- Local lockdown – legislation introduced in July 2020 gave local authorities the power to impose restrictions in local areas to mitigate local COVID-19 outbreaks. Local authorities may also be required to do so by the Secretary of State, and we have already seen this in some parts of the country. The DfE guidance on the re-opening of schools provides, in relation to local lockdowns, that if there is a spike in infection rates the appropriate authorities will decide which measures to implement to contain the spread. The DfE will be involved in such discussions and will provide support to authorities and individual settings. It notes that remote education plans will need to be available in any event for those self-isolating and these may need to be more widely available in the event that schools are closed temporarily. Schools are expected to have capacity to offer immediate remote education and strong contingency plans for remote education must be in place by the end of September 2020.
- Quarantine following foreign travel – some people arriving in the UK from overseas are required to provide contact information and undergo a 14 day quarantine period. The position in relation to their pay in these circumstances is currently unclear and will depend on the particular circumstances and whether the government amends the SSP rules again.Where homeworking can be facilitated, this would be the best course of action and they would continue to be paid as normal. However, if staff are required to quarantine and cannot work from home, their entitlement to pay must be considered by reference to their specific circumstances as the position in respect of entitlement to pay is complicated. You should seek legal advice immediately in these situations as the answer is likely to be fact specific.
- Flexibility – schools may need to require staff to be flexible in relation to the way in which they are deployed. If this flexibility is not already provided for in arrangements with staff, then schools should discuss and agree any changes to staff roles with the individual and, if necessary or appropriate, their trade union.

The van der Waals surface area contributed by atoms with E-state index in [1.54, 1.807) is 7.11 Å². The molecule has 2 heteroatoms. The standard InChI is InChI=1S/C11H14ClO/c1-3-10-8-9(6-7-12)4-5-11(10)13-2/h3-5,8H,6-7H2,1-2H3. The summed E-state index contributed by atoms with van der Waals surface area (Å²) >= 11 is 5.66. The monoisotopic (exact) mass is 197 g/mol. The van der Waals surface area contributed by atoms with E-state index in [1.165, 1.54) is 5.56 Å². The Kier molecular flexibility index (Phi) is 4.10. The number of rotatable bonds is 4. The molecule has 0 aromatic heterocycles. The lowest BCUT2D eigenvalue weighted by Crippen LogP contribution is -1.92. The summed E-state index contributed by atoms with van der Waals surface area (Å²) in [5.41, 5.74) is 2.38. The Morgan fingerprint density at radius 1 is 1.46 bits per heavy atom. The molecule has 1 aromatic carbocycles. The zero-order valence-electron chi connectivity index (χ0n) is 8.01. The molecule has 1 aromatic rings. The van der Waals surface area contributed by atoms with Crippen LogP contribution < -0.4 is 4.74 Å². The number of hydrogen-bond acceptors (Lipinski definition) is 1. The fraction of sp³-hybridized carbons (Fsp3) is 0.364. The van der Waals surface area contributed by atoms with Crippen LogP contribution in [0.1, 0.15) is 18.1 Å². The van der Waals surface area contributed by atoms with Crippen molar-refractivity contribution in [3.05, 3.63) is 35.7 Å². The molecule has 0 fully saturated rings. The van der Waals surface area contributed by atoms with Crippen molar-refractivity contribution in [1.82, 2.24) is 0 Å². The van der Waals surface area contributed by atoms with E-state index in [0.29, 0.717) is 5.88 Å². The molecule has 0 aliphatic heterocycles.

- Policies and Procedures – whilst many schools have already taken steps to update employment policies and procedures as appropriate, some points to consider are:
- Sickness Absence Procedure – are there changes to notification evidence requirements to reflect COVID-19 related absences (for example where self-isolating), to encourage compliance with government guidance on self-isolation or to reflect any changes to SSP entitlement;
- Disciplinary – are there updates notifying employees that any failure to comply with risk assessments, social distancing (where applicable) or compliance with government guidance will be dealt with under the school’s disciplinary procedure; or
- Mental health – the start of term may be an opportune time, in the circumstances, to remind staff of any support available. Acas, Public Health England and DfE have released guidance and the Education Support Partnership provides a free helpline.
As we look ahead to the autumn term, we understand that times are likely to continue to be challenging given the aftermath of GCSE and A-Level results, subject access requests, likely attendance issues and strained relationships with parents understandably worried by their childrens’ return to school.
This note contains general information only and if you have concerns or issues in relation to any of the matters raised above you should seek legal advice. If you have concerns in relation to any of these areas, please let us know as we are here to support you.